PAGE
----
However, both CMP and Versant — like all IOUs — have greater access to capital at more competitive rates and already are investing more than $110 billion each year to make the energy grid stronger, smarter, cleaner, more dynamic, and more secure, said EEI’s Viator, who added that IOUs are “leaders in clean energy development across the nation.” He also pointed out that the industry as a whole, including state and city-owned utilities, have reduced carbon dioxide emissions 40 percent below 2005 levels as of the end of 2020.

And CMP’s parent company, Avangrid Inc., has pledged to be 100 percent carbon neutral by 2035, Viator said. “As a preliminary matter, then, IOUs like those that serve Maine customers, are aligned with the climate goals set forth in this proposed legislation,” Viator testified.

Likewise, Versant Power President John Flynn said a June 2019 state law now requires Maine to reduce its greenhouse gas emissions to 45 percent below 1990 greenhouse gas emission levels by 2030, and 80 percent below 1990 levels by 2050.

“That first milestone is less than nine years away. The good news is that so much progress is already being made,” Flynn testified. “We would hate to see that progress undermined by efforts to place our customers at the front line in terms of the financial and environmental risks associated with climate change.”

The single largest variable in terms of disruption to that progress, said Flynn, would be for the state legislature to force the divestiture of CMP and Versant, which are Maine’s two privately owned transmission and distribution utilities.

“To achieve our climate and grid modernization objectives we need everyone working together — we don’t have time or money to waste on polarizing fights,” he said. “We need an electric grid — poles and wires — that can facilitate decarbonization. We need an experienced operator to ensure that planning is being done strategically and that technical challenges are identified and resolved. That grid and those operators already exist.”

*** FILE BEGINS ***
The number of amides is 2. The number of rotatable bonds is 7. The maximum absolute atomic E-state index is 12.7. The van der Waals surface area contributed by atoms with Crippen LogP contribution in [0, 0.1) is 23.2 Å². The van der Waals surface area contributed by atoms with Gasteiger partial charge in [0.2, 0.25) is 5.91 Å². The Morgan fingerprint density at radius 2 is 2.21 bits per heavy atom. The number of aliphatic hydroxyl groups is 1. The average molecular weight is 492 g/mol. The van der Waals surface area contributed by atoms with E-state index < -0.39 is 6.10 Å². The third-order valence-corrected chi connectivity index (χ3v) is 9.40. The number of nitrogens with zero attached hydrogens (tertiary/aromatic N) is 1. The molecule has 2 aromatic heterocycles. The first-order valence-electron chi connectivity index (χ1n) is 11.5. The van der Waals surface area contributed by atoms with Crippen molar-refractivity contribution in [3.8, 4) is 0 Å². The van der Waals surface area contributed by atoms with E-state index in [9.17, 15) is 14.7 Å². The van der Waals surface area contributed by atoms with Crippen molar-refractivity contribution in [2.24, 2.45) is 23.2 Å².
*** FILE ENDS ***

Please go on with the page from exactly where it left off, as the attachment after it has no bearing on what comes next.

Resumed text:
Enacting LD 1708 would inject uncertainty and volatility into the equation, added Flynn, and “would be hitting the pause button on our climate action and renewable integration strategies for the foreseeable future.”

Other opponents to LD 1708 noted that the proposal would force ratepayers in Maine to assume all the operational and financial risks for developing, starting and operating a consumer-owned utility.

Grover Norquist, president of Americans for Tax Reform, pointed out that Maine ratepayers and investors currently share the operational and financial risks for power with the state’s IOUs. However, the bill’s “forced ownership transfer of CMP and Versant is likely to become an expensive undertaking that will hurt Mainers in the long-run,” he said.

Norquist cited a report by the American Public Power Association showing that there are only five public utilities in the United States that serve more than 800,000 customers, which is approximately how many people would be served by the non-profit proposed by LD 1708.